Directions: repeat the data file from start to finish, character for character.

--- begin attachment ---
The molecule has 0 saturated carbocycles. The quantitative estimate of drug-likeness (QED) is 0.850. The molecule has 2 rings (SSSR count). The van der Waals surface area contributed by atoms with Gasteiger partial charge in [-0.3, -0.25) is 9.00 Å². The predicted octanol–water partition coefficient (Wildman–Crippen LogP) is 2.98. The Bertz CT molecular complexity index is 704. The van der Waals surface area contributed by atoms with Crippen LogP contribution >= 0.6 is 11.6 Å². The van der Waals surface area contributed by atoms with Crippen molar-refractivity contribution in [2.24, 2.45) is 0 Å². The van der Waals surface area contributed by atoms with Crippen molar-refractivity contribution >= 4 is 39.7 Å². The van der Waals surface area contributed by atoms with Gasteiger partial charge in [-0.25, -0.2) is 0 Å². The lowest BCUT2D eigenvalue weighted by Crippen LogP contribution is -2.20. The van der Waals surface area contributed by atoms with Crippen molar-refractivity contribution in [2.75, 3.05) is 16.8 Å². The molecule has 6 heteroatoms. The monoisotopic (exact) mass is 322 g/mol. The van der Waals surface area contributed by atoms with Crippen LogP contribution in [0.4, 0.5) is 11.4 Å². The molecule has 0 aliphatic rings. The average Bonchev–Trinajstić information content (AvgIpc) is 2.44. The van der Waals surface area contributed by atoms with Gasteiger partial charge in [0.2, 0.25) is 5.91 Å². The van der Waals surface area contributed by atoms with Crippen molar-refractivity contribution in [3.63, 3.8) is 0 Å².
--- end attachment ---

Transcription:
The molecule has 0 saturated carbocycles. The quantitative estimate of drug-likeness (QED) is 0.850. The molecule has 2 rings (SSSR count). The van der Waals surface area contributed by atoms with Gasteiger partial charge in [-0.3, -0.25) is 9.00 Å². The predicted octanol–water partition coefficient (Wildman–Crippen LogP) is 2.98. The Bertz CT molecular complexity index is 704. The van der Waals surface area contributed by atoms with Crippen LogP contribution >= 0.6 is 11.6 Å². The van der Waals surface area contributed by atoms with Crippen molar-refractivity contribution in [2.24, 2.45) is 0 Å². The van der Waals surface area contributed by atoms with Crippen molar-refractivity contribution >= 4 is 39.7 Å². The van der Waals surface area contributed by atoms with Gasteiger partial charge in [-0.25, -0.2) is 0 Å². The lowest BCUT2D eigenvalue weighted by Crippen LogP contribution is -2.20. The van der Waals surface area contributed by atoms with Crippen molar-refractivity contribution in [2.75, 3.05) is 16.8 Å². The molecule has 6 heteroatoms. The monoisotopic (exact) mass is 322 g/mol. The van der Waals surface area contributed by atoms with Crippen LogP contribution in [0.4, 0.5) is 11.4 Å². The molecule has 0 aliphatic rings. The average Bonchev–Trinajstić information content (AvgIpc) is 2.44. The van der Waals surface area contributed by atoms with Gasteiger partial charge in [0.2, 0.25) is 5.91 Å². The van der Waals surface area contributed by atoms with Crippen molar-refractivity contribution in [3.63, 3.8) is 0 Å².